The area called Ciutat Vella, or Old City, is studded with monuments of all periods, including the Silk Exchange, or La Lonja, below, a late 15th century Gothic hall where merchants met and traded, with twisting columns on the interior and gargoyles along the roofline. Recently restored, it’s a UNESCO World Heritage site, and it’s spectacular.


Two amazing early 20th century market halls, made of iron and decorated with mosaics in the city’s characteristic ‘Modernismo’ style, bracket the Old City area — one still used for produce and foodstuffs, the other now housing craft stalls.


Mercado Central, one of Europe’s largest ongoing daily food markets, above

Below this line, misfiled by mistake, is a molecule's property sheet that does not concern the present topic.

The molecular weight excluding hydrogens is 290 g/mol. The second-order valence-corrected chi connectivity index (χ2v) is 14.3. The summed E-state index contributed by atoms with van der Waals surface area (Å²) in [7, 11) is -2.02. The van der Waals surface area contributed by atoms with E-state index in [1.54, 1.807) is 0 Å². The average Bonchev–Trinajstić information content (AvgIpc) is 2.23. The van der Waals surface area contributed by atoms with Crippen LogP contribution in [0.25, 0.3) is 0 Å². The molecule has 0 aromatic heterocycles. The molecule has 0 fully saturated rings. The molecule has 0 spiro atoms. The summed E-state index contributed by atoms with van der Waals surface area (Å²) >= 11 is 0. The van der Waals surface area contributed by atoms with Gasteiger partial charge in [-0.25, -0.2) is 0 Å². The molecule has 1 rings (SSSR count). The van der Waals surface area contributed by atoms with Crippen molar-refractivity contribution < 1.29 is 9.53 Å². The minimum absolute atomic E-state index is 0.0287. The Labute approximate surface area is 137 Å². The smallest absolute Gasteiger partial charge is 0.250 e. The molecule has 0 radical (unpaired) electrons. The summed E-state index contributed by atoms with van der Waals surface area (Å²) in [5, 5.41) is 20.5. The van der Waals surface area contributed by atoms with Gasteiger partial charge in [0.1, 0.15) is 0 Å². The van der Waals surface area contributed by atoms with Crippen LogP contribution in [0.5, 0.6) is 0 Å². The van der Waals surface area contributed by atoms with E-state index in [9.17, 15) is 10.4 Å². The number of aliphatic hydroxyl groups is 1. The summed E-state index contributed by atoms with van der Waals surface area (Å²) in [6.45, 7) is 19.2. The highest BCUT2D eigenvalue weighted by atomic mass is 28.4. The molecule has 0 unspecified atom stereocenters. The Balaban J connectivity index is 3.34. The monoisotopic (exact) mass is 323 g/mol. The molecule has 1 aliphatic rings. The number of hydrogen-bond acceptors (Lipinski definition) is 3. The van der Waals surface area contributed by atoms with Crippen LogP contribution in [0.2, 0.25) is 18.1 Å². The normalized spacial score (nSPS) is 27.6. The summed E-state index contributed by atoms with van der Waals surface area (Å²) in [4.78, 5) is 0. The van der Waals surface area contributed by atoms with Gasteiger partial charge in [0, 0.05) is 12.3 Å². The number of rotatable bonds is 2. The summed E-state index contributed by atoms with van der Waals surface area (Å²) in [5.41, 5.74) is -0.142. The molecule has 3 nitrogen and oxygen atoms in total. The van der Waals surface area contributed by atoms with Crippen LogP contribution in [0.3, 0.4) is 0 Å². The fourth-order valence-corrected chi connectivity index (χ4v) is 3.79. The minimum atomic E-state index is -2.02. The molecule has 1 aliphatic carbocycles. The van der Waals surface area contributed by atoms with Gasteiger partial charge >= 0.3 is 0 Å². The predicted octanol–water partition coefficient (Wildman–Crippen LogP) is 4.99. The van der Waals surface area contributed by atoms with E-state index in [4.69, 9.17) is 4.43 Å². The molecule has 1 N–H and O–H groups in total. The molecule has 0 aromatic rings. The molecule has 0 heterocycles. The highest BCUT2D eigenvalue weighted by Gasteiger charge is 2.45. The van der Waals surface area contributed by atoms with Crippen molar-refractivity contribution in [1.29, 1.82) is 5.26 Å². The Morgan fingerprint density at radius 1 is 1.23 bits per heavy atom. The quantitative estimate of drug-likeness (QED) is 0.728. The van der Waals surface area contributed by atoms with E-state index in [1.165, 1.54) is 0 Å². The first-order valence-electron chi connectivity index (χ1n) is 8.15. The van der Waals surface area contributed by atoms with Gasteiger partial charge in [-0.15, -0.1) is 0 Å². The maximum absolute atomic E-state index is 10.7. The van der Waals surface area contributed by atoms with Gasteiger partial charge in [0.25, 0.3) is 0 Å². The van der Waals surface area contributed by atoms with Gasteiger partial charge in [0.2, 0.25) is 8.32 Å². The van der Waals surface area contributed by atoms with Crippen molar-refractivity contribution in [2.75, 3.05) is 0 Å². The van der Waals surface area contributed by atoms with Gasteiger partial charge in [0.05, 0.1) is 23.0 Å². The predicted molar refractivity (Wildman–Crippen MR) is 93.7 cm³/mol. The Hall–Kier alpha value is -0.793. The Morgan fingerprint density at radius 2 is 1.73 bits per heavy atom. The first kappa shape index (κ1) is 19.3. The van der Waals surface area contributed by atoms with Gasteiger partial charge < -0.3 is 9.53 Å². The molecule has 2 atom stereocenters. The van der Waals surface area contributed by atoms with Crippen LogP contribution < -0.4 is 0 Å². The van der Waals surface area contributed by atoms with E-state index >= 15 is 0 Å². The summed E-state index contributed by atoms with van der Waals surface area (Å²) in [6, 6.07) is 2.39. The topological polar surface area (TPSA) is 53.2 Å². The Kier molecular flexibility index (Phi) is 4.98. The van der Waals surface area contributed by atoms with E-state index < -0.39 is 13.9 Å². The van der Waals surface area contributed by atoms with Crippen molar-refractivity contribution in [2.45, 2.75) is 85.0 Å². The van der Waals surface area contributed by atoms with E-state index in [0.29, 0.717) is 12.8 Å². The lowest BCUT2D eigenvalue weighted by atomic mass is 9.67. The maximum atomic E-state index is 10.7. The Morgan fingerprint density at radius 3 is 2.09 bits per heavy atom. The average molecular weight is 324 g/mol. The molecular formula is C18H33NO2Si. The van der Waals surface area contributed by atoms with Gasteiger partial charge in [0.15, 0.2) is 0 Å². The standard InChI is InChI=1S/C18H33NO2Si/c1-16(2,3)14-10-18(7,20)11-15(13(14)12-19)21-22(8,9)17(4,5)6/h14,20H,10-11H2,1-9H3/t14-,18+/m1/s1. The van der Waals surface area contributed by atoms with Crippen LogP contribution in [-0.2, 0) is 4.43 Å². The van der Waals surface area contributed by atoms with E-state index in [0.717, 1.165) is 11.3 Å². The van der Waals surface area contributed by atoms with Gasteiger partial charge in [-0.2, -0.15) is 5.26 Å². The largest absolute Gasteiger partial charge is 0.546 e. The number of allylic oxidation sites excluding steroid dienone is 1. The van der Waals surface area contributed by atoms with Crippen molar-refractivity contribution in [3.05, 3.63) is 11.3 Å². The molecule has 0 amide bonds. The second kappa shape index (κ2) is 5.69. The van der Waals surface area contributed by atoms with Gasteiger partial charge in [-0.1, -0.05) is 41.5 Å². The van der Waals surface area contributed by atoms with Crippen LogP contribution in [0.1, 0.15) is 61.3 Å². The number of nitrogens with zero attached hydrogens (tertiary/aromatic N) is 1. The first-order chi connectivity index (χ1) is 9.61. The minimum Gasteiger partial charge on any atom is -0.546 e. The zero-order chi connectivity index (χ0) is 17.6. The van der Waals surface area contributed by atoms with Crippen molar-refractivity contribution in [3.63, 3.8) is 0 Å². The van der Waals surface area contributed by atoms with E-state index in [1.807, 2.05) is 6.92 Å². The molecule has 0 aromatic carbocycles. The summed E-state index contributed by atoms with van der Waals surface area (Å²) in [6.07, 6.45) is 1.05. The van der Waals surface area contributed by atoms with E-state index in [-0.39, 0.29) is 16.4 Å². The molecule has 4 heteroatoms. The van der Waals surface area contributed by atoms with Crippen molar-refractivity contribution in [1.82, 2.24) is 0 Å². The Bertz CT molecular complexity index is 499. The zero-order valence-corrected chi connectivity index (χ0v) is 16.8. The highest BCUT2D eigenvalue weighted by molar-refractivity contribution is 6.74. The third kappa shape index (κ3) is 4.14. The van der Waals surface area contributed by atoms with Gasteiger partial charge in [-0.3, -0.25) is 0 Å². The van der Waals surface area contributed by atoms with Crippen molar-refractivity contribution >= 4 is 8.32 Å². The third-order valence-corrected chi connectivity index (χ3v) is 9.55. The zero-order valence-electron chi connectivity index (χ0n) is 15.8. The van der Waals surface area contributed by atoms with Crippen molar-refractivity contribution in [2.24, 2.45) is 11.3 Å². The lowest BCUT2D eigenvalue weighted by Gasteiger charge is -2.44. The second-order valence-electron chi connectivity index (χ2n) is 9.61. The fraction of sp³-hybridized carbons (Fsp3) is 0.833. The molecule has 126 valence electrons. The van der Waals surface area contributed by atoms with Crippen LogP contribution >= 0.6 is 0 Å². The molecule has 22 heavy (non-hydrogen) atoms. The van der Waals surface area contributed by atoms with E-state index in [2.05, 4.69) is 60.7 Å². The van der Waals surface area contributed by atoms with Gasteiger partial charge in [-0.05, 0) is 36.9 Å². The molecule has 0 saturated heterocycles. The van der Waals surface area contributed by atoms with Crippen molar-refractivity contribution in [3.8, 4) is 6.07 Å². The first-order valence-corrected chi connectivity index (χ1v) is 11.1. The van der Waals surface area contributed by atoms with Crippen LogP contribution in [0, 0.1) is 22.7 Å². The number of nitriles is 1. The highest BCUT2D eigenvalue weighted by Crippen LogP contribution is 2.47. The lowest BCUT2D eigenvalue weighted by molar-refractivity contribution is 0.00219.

Mercado de Colon and details, above

We also peeked into the city’s cathedral which has a Gothic dome, Romanesque door, and ornate Renaissance chapels inside.


It’s a lot to take in, especially with the distractions of Fallas, and there’s plenty more to come.


Playing Tourist in Philly


The brand-new LeMeridien in Center City

TODAY BEGAN WITH COFFEE AND A CROISSANT at the Reading Terminal Market, an indoor foodie paradise the likes of which no city should be without (though I know of no other such place anywhere) — scores of stalls, from butchers and bakers to candlestick makers, literally. There are outposts of old-school Italian bakeries, Amish cheese makers, stalls selling Provençal linens and beeswax scented candles, handmade chocolates and unusual flowers — everything varied and fresh and reasonably priced.